Brahminy Kites are more scavengers than hunters. But they also hunt for
small prey (fish, crabs,
shellfish, frogs, rodents, reptiles, even insects). They forage both
over water and land, soaring 20-50m above the surface.
Prey on the water surface is snatched with their talons, Brahminy
Kites don't dive into the water. They may even snatch swarming termites
on the wing with their talons.
They scavenge from food scraps and garbage and are thus quite common
at harbors and coastal fish/food processing sites.
But Brahminy Kites don't just passively forage. They flush shorebirds
roosting on the mudflats into flight to identify the weak. They are
attracted to fires to catch any fleeing animals. They may steal from
other raptors including large ones like the White-bellied Fish Eagle.
Their catch is eaten on the wing, to prevent theft. When several quarrel
over a meal, they squeal.
Habitats best suited to Brahminy Kites are broad mudflats such as
those found in mangroves, estuaries and coasts. They are also found in
freshwater wetlands such as ricefields and marshes They may roost
together in trees along the coast.
Breeding: During mating season (November-December), Brahminy Kites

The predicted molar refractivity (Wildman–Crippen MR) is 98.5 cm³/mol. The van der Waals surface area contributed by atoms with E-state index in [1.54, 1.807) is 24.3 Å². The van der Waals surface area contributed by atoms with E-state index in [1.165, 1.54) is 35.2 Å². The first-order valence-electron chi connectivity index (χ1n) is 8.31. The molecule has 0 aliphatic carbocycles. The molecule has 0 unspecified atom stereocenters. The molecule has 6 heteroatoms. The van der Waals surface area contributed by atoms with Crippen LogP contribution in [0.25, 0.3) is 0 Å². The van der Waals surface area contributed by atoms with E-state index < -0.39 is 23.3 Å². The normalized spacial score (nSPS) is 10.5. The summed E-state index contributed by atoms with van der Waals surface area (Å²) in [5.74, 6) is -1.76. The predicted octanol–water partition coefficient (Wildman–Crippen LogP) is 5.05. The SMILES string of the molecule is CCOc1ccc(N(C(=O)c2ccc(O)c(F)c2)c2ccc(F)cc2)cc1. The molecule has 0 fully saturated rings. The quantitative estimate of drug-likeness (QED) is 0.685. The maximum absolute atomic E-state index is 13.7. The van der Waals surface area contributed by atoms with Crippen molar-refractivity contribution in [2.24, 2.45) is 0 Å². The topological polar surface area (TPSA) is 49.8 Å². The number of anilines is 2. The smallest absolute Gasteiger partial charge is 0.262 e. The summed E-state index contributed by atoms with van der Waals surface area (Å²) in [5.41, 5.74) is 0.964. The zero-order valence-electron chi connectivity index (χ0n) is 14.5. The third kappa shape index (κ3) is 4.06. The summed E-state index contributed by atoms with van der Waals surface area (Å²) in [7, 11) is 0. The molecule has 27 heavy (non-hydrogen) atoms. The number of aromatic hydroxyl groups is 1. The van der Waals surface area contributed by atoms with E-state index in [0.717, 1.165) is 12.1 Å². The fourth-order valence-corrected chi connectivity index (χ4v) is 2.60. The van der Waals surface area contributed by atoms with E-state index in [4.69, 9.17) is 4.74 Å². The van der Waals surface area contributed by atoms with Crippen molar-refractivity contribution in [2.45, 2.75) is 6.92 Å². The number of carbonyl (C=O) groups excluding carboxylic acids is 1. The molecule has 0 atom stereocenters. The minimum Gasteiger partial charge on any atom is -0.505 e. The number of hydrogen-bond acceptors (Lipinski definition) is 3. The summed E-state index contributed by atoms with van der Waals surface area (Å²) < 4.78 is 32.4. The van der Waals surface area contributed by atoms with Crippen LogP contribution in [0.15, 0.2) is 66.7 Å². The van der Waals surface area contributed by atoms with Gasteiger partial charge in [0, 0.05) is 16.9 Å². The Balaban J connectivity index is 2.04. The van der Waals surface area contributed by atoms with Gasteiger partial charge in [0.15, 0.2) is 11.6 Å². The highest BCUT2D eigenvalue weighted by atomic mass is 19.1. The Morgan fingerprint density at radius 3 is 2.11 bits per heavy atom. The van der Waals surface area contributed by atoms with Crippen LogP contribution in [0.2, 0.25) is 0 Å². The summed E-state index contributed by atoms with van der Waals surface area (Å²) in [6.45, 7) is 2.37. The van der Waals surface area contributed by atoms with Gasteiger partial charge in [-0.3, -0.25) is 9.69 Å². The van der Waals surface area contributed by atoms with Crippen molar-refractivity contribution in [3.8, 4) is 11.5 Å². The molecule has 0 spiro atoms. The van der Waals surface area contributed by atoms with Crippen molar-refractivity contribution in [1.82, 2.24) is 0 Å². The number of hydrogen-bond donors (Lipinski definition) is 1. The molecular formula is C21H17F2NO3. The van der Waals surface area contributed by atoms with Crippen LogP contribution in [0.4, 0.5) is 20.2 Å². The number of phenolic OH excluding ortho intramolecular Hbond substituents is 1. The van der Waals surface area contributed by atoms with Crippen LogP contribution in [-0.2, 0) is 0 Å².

perform aerial acrobatics. They mate on or near the nest.
Brahminy Kites prefer to nest in mangroves, usually in tall emergent
trees. Some use dead trees (perhaps the tree was alive when it was first
used as a nest site). On swampy sites that are more secure from land
predators, they may nest as low as 5-6 m. But on dry land, usually at
20-25 m. Although they do not share nesting trees, pairs may nest less
than 100 m apart.
Their nest is compact and made of twigs and sticks, usually 60-90 cm
wide and 15-30 cm deep. The nest is often lined with dried mud. A
first-time nest is usually thin, but as the pair reuse the site, the
nest thickens. 2 eggs are laid, white with sparse red-brown blotches.
Both parents raise the young.
Migration? Brahminy Kites are sedentary and do not migrate.
Status and threats Being unfussy scavengers also allow them to
survive in a wide range of habitats, but they still require mangroves
for nesting sites. In nearby Java, however, they are rarely seen; we
don't know why. Elsewhere, while they are still commonly seen along
mangrove coasts, their numbers are declining due to habitat loss. They
are also hunted in Thailand, along with other kites, and their young
taken for pets. Their tendency to raid prawn and fish farms, and even
steal chickens, also cause them to be considered as pests in some areas.